This is a deep topic: physiology, kinesiology, biomechanics. There are also several theories of movement: Alexander, Feldenkrais, Laban, Ideokinesis, etc. All of these theories approach the body as an interrelated mind/body system. Sound skiing is based on a wholistic integration of posture analysis, movement tendencies, boot selection and fit, adequate footbeds, skier goals, and psychological make-up. Rarely can you find all this in one person. So, more often than not, you've got to tinker, using the experts you can find. If you race, you may have a coach who is good at sizing all this up and suggesting solutions and people to see, if you need to see experts.
Another issue is that posture and alignment can change, if you exercise, train, and work on your body with some of the above-mentioned systems. Most people have posture, alignment and movement issues--and it's not their fault. It's just the way they are. And there is no one sytem to correct everything and keep it corrected. Bodies are always changing.
A good book that talks about movement theories and then presents a rather exhaustive set of movement mind/body exercises is Eric Franklin's "Dynamic Alignment Through Imagery." This is not a quick fix book, but dancers, movement specialists, and sports trainers the world over use it. Most of the folks on the World Cup have worked with experts in the above-mentioned areas. Many of them get the best fitting and re-fitting of boots. Plus, they get the best footbed consultation. And they select the right flex skis for their body types, weight, skiing style, etc. They also practice a lot. They all look great when they ski, even though they, too, make mistakes and fall and crash. But, as one of my friend, a dancer and movement educator told me, they all look great skiing through the gates.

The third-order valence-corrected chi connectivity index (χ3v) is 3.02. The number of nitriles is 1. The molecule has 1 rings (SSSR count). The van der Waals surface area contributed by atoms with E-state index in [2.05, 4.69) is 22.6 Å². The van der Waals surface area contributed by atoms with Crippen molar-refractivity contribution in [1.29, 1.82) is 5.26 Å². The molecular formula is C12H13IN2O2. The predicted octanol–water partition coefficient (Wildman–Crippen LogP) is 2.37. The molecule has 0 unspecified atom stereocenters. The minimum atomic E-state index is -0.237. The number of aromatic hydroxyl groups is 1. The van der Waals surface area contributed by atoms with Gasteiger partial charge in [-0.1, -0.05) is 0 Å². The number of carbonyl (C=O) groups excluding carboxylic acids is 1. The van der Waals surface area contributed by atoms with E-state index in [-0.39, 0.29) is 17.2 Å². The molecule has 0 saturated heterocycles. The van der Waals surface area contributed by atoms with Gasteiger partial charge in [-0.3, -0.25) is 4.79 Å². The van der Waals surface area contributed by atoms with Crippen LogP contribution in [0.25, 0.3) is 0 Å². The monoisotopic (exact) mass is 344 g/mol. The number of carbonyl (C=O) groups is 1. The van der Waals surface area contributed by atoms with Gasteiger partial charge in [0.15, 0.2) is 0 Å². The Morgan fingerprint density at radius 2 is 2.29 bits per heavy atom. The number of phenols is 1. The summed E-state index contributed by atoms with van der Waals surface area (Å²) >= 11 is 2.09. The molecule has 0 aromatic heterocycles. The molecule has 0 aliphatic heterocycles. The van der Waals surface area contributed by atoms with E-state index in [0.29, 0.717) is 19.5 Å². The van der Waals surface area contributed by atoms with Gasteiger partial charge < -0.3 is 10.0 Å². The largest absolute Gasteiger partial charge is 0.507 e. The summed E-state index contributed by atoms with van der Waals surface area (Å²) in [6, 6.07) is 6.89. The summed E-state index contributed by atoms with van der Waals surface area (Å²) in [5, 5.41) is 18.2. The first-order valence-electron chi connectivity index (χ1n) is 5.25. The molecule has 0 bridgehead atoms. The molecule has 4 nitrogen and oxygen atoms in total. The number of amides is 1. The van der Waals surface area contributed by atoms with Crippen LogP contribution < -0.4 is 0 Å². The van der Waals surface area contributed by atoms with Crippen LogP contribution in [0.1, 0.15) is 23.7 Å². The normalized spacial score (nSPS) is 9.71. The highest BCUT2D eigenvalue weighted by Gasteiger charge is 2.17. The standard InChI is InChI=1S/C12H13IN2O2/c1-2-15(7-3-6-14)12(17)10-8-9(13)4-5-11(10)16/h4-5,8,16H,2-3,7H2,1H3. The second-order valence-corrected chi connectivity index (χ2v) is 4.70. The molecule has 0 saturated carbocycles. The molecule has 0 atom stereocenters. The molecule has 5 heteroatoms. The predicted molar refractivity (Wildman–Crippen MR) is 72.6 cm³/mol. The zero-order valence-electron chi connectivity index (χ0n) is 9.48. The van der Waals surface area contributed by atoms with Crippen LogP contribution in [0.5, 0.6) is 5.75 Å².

The key that they get is that they all work with coaches who develop them as individuals, and with experts who do that with their bodies. The problem with most skiing instruction is that it ignores individual and tries to fit you into a pre-existing pattern that may not really fit the way your body, mind and skiing work.
That's why people may outwardly mimic what they see a world cupper doing, but they ski very poorly. They haven't had the individual development that is proper to them.
Look around and check it out. Beware of a guranteed fix, but seek out sound advice from someone who is willing to work with you, refit boots, and tinker with footbeds. Also, seek the same in an instructor/coach. What works for me won't work for you, and vice-versa.
PS--I mention all of this becasue other sports have this at some level and skiing lags a lot for the average person who could have a much richer experience on the hill if they were focused on.